Thursday, January 7, 2010

Spice things up: throw out the junk miles

I love stalking other running blogs, articles, and websites. I look at a lot of other training schedules in an effort to tweak my own. I find that there are so many different ways to train for a marathon. There is the run-walk program by Jeff Galloway. First time marathoners focus solely on building up weekly mileage and their long runs. There is the newer training program from Bill Pierce that has you run three times a week--all hard runs. At the same time, people are telling you to run slow and long.

I mean, whats a runner to do?!

I was looking at a girl's blog yesterday (a seasoned marathoner, not a newbie), and her training week consisted of a day of speed-work and then all easy runs. She had a lot of miles that week, but her long run was easy, there was an easy mid-length run, and two easy shorter runs. I don't really understand the easy run. If you're a seasoned runner, then a 7-mile easy run won't really do anything for you to improve, other than keep up some fitness and just add a lot of "junk" miles that could lead to over use injury. At least, not during training season.

Yesterday, I had an easy 4 mile run planned, and instead I ran to Capitol Hill and did hill-repeats. It didn't take much out of me, it was still an easy run, but at least I got some hill-speed-work in. I ran up and down as quick as I could (almost a half mile) and then walked around for 30 seconds or so at the bottom until doing it again. I only did three sets, but my quads were a bit achy, and it came to nearly 4 miles of running.

On Friday, I have an easy 3-miler planned, but that's just to loosen up my legs for a Saturday long run, its the consistent, mid-length easy runs that stump me. And, aren't they a bit boring? So spice up the easy runs! Do some fartlek exercises, make it an interval run, ramp up the speed, add some hills (even if its just 2 miles worth)! Try to take something from each of your runs, instead of just burning calories.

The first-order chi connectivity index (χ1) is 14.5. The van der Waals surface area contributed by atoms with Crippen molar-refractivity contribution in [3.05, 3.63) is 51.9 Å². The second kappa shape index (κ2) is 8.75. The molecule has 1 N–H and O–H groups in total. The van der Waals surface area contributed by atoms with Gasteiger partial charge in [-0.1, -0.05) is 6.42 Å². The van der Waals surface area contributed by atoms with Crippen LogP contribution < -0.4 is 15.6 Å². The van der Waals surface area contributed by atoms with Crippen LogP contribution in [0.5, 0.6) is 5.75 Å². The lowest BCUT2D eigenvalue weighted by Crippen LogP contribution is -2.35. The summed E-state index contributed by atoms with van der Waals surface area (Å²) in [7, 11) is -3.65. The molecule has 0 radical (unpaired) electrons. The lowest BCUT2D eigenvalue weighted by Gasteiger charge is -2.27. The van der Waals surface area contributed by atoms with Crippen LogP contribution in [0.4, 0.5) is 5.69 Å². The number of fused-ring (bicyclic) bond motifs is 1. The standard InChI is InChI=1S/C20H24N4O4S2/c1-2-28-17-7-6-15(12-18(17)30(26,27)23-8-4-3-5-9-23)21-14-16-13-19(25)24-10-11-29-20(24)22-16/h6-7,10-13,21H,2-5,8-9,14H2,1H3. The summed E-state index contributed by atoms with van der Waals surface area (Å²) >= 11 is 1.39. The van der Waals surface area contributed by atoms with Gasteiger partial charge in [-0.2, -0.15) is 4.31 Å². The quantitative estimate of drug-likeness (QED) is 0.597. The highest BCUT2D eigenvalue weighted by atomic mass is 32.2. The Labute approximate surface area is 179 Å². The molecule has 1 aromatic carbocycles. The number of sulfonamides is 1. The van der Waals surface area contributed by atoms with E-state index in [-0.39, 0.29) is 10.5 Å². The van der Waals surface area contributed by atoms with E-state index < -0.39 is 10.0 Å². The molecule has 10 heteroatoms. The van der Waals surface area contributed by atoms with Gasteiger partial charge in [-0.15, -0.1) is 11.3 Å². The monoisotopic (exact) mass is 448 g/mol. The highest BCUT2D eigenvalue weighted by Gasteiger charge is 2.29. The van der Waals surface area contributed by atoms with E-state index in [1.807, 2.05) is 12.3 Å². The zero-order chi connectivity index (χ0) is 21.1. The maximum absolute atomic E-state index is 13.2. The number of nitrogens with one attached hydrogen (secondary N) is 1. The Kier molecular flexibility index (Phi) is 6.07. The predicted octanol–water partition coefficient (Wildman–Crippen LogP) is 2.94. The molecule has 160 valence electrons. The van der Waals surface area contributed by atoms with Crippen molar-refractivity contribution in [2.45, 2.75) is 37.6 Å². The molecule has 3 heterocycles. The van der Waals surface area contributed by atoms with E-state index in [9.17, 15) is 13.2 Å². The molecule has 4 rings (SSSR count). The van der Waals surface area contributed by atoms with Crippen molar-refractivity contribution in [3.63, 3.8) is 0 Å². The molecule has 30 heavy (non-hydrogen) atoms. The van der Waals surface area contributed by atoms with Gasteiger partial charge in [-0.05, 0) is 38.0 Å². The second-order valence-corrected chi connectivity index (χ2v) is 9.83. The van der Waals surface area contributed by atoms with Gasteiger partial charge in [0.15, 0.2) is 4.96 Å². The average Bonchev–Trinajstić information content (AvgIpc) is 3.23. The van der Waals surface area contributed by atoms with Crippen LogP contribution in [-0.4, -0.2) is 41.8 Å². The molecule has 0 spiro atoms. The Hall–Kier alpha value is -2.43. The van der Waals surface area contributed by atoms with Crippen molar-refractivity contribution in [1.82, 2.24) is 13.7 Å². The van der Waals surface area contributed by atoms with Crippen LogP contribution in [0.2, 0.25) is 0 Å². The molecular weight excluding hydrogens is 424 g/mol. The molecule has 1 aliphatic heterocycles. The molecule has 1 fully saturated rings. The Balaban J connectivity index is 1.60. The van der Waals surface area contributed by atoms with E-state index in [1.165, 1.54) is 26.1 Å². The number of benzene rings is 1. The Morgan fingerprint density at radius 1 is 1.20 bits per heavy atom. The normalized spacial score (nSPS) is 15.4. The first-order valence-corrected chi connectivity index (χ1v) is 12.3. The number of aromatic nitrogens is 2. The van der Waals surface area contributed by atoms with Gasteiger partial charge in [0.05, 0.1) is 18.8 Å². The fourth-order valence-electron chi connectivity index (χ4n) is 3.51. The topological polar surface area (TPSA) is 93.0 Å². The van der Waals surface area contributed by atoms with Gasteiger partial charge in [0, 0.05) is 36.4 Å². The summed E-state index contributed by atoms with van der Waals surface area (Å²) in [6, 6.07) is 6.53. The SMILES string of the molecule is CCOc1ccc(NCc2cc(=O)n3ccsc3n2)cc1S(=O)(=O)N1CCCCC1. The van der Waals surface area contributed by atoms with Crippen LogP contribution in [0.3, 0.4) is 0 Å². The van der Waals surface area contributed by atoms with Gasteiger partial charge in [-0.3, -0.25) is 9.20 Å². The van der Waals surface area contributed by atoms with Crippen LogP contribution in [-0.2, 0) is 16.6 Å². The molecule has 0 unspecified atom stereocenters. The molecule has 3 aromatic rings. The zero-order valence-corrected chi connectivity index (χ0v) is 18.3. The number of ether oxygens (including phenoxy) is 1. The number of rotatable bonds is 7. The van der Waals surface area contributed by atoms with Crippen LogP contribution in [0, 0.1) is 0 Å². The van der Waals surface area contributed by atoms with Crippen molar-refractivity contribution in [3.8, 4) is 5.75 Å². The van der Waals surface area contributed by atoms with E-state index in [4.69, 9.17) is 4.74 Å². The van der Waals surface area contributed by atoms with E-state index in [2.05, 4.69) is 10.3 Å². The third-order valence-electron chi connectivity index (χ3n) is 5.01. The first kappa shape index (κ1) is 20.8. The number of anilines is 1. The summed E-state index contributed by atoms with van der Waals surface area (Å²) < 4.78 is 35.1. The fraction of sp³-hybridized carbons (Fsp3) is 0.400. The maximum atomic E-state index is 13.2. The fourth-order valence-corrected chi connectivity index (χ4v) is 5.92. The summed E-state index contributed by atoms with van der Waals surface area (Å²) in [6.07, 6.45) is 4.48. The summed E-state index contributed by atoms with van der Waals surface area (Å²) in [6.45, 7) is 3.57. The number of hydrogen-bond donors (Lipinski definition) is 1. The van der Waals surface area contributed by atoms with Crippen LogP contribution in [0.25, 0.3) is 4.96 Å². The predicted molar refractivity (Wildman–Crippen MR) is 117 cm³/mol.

To spice up the long runs, here are some ideas: do the last 5 miles at race pace, make it a progression run, alternate easy and comfortable-hard miles, or work toward a negative split.

Its training season folks!


  1. I like to think of "easy" days as recovery days for the next workout or race. They don't stress your body too much and they help you maintain aerobic fitness. Also, I was reading somewhere about a thing called "muscle recruitment" being a key aspect of recovery runs. Running an easy/recovery the day after a hard workout or race doesn't actually help you recover, so much as it helps "recruit" more muscle fibers (presumably the ones that aren't sore/fatigued?). Anyway, just food for thought for a future blog post on muscle recruitment!

  2. I'm a firm believer in the virtue of the easy run, especially if you are are trying to increase into bigger marathon mileage (80+). I have two speed days per week, 1 as a track workout, the other as a tempo run. The rest of my miles are mostly all "easy runs". I have found that intentionally making myself run easy prevents injury and allows me to get into bigger mileage training. And I should add, I don't like running easy and I do find it boring. Thought i should chime in to defend the easy run! Your blog is great.



  3. Joe and Alex, I like the 3-5 mile easy runs, and I get why those are great for loosening up the legs and recovering. Its the 8-10 mile easy runs that I don't understand. That's taking too much of a toll on your body to be recovery, yet you aren't getting much from it. Why not add a little something to improve upon?

  4. Recovery Runs and Training Schedules are both topics worthy of their own posts!

    As Joe Pope said, recovery runs really don't help you recover. In his book, Brain Training for Runners, Matt Fitzgerald goes into great detail about the benefit of the recovery run. Apparently, your body is flooded with a cytokine called Interleukin 6 (IL 6) in response to running hard. IL-6 is responsible both for the fatigue you feel and for the fitness adaptation you get. So, running when your system is still flooded with IL-6 is a way to increase your fitness boost. Fascinating stuff. Plus I feel smart just saying Interleukin 6.